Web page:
Stewart Copeland

From Wikipedia, the free encyclopedia

Stewart Copeland
Copeland behind a drum kit
Copeland performing in July 2007
Background information
Birth nameStewart Armstrong Copeland
Also known asKlark Kent
Born (1952-07-16) July 16, 1952 (age 71)
Alexandria, Virginia, U.S.
  • Musician
  • composer
  • Drums
  • percussion
Years active1974–present
Member of
Formerly of

Stewart Armstrong Copeland (born July 16, 1952) is an American musician and composer. He is best known for his work as the drummer of the English rock band the Police from 1977 to 1986, and again from 2007 to 2008. Before playing with the Police, he played drums with English rock band Curved Air from 1975 to 1976. As a composer, his work includes the films Wall Street (1987), Men at Work (1990), Good Burger (1997), and We Are Your Friends (2015); the television shows The Equalizer (1985–1989), The Amanda Show (1999–2002), and Dead Like Me (2003–2004); and video games such as the Spyro series (1998–present) and Alone in the Dark: The New Nightmare (2001). He has also written various pieces of ballet, opera, and orchestral music.

According to MusicRadar, Copeland's "distinctive drum sound and uniqueness of style has made him one of the most popular drummers to ever get behind a drumset".[1] He was ranked the 10th best drummer of all time by Rolling Stone in 2016.[2] He was inducted into the Rock and Roll Hall of Fame as a member of the Police in 2003, the Modern Drummer Hall of Fame in 2005, and the Classic Drummer Hall of Fame in 2013.[3][4][5]

Early life[edit]

Copeland was born in Alexandria, Virginia, on July 16, 1952,[6][7] the youngest of four children of Scottish archaeologist Lorraine Copeland (née Adie; 1921–2013) and American CIA officer Miles Copeland Jr. (1916–1991). His mother was born in Edinburgh, while his father was from Alabama. His father was, according to his own 1989 biography[8] and files released by the CIA in 2008,[9] a founding member of the OSS and the CIA.

The family moved to Cairo a few months after Copeland's birth. When he was five years old, the family moved to Beirut,[10] where he attended the American Community School. He started taking drum lessons at age 12 and was playing drums for school dances within a year. He later moved to England, attending the American School in London and Millfield boarding school in Somerset from 1967 to 1969.[10] He went to college in California, enrolling at Alliant International University and the University of California, Berkeley. His eldest brother, Miles Copeland III (born 1944), founded I.R.S. Records and became the Police's manager. He has also overseen Copeland's interests in other music projects. His other brother, Ian Copeland (1949–2006), was a pioneering booking agent who represented the Police and many others.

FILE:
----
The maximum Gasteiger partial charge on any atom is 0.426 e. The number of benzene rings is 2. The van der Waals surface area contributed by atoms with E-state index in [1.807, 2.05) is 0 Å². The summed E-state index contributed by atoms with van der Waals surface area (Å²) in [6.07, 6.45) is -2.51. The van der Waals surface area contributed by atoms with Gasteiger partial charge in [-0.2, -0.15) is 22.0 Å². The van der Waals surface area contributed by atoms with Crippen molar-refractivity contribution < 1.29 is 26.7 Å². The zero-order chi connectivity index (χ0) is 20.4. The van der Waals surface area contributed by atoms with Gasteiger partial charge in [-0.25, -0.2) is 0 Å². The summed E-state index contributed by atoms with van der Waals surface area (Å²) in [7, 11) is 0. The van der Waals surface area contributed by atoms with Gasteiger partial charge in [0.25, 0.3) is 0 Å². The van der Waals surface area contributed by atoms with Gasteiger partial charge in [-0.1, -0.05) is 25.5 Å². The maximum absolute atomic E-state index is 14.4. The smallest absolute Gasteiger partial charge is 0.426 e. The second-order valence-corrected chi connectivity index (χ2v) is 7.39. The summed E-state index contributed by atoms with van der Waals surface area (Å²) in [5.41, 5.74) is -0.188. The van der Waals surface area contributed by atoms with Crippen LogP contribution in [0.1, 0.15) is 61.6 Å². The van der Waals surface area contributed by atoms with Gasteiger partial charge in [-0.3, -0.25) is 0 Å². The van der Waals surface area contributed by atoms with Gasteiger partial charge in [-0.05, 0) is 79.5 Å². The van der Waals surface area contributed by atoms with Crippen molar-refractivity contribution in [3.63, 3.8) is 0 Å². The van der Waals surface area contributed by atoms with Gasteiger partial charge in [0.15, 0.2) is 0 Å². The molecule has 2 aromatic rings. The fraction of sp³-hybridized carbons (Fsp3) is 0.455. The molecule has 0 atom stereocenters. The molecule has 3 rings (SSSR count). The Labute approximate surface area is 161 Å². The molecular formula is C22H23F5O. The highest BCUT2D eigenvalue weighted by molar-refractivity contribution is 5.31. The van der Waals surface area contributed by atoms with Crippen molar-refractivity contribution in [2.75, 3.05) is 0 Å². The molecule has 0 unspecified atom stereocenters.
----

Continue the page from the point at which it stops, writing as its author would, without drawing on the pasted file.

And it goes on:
Curved Air (1975–1976)[edit]

Returning to England, Copeland worked as road manager for the progressive rock band Curved Air's 1974 reunion tour, and then as drummer for the band during 1975 and 1976. The band kicked off with a European tour, which started poorly.[11] Band leader Darryl Way, a notorious perfectionist,[12] grew impatient with the struggling of his bandmates, especially novice drummer Copeland.[11] Then, for reasons no one could pinpoint, the musicians suddenly "clicked" with each other and the band caught fire, quickly becoming a popular and acclaimed live act.[11]

Eventually, Way left the band and after months of gradually losing steam, Curved Air broke up so quietly that, by singer Sonja Kristina's recollections, most of the music press wrote off the band's absence as a "sabbatical". Copeland formed the Police and Kristina and Way both pursued solo careers. Kristina and Copeland maintained the close personal relationship they'd formed while bandmates and were married in 1982.

The Police (1977–1986)[edit]

Copeland performing with the Police in 1979

In early 1977, Copeland founded the Police with lead singer-bass guitarist Sting and guitarist Henry Padovani (who was soon replaced by Andy Summers), and they became one of the top bands of the late 1970s and early 1980s. Copeland was the youngest member of the band. The Police's early track list (before their album debut) was largely Copeland compositions, including the band's first single "Fall Out" (Illegal Records, 1977) and the B-side "Nothing Achieving". Though Copeland's songwriting contribution was reduced to a couple of songs per album as Sting started writing more material, he continued to co-arrange all the Police's songs together with his two bandmates. Amongst Copeland's most notable songs are "On Any Other Day" (where he also sang lead vocals), "Does Everyone Stare" (later to be used as the title of his documentary on the band Everyone Stares: The Police Inside Out), "Contact", "Bombs Away", "Darkness" and "Miss Gradenko". Copeland also co-wrote a number of songs with Sting, including "Peanuts", "Landlord", "It's Alright for You" and "Re-Humanize Yourself".